Noting that it had become a “culture” for the sufferer to relay their stories online amid the #MeToo movement, she cautioned that these online revelations could jeopardise police investigations or affect the emotional state of the victims even more.
“This is now a 'budaya' (culture). Everyone wants things online and they want to be quick.
“But sexual crime investigations are sensitive; it's sensitive from the psychological state of the victim and the type of evidence.”
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With victims already traumatised by their experience, going on social media to expose the attack could lead to a debate online.
“People online will say all sorts of things and sometimes the victim themselves will be confused. Even to the point of them questioning their own actions.
“This disrupts investigations.”
She urged victims to think twice before going online with the details.
"In my opinion, victims reveal their incidences (online) because they want action to be taken. But they do so without realising the effect it could have on them.”
ACP Siti Kamsiah said there was a possibility that statements which victims posted on social media did not fully matched what the victims subsequently told police.
"When that happens, this makes our investigation harder. Their statements do not tally and the facts are not the same anymore.”
Sexual crime cases reported from January to June this year showed that there were 619 cases involving rape, followed by 437 cases of sexual offences against children, molest (345), sexual harassment (136), incest (117) and unnatural sex (100).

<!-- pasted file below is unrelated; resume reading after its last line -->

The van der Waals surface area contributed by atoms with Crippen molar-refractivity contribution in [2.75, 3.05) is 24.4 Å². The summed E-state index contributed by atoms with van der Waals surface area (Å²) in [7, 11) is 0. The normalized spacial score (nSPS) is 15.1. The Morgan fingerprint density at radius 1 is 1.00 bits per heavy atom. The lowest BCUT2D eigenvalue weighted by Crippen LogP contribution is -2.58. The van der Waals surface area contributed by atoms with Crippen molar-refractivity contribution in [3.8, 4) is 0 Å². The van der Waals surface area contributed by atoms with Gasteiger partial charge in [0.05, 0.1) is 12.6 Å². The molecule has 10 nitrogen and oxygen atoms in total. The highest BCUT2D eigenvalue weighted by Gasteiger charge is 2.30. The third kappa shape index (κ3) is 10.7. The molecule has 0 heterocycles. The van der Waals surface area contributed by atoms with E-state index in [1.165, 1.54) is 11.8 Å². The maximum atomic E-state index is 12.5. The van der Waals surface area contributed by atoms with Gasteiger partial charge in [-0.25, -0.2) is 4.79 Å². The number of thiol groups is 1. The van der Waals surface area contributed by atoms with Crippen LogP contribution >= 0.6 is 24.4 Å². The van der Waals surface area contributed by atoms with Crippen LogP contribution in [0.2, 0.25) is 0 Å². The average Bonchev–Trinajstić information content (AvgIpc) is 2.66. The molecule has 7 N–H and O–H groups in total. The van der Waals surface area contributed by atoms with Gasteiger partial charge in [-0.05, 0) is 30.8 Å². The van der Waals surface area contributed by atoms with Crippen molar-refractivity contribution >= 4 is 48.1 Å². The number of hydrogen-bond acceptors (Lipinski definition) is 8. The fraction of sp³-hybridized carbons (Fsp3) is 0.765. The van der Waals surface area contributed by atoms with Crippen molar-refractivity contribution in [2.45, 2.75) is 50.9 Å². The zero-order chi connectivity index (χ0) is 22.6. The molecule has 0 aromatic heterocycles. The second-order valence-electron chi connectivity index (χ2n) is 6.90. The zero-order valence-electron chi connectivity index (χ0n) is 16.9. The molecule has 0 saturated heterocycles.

Out of these six categories, those involving sexual harassment and sexual offences against children had the highest number of charges at 65% and 47%, respectively.
ACP Siti Kamsiah noted that sexual crime incidents shared online could help create awareness but not if it was done excessively.
"If the revelation is just about the modus operandi (of attackers) and to raise awareness, then that is not a problem to me.
“But when it is excessive it can cause public unease.”
She advised Malaysians to be smart when posting online.
“If the purpose is to investigate, social media can't investigate cases."
The police, she said, had the power to investigate.“Even without an official complaint we can still investigate but it is advised to inform the police," she added.
While awareness helps people identify the signs of sexual misconduct and abuse, ACP Siti Kamsiah said there was a limit on what could be posted online.
She said that even if the incident happened a long time ago, victims should still come forward to make a report.
A police report can also be made by an individual on behalf of the victim.
"It doesn't matter when it happened. Of course, it is best to report as soon as possible after the incident happened because these cases rely a lot on statements and
evidence such as injuries or digital evidence including photos and videos.”
She said victims should not feel that there was no point to report to the police because some time had lapsed since the attack.
"We have our experts. Maybe there is still some evidence for us to use. Don't decide on your own that there is no chance for an investigation to take place," she added.
ACP Siti Kamsiah noted that sex crimes had reduced significantly during the movement control order (MCO) due to restricted movements and opportunity for such crimes to happen.
Data from her division showed that sex crime cases recorded a 65% drop during the MCO between March 18 to June 30, in comparison to the period prior to the MCO between Dec 4, 2019 to March 17 this year, which recorded 1,318 cases.
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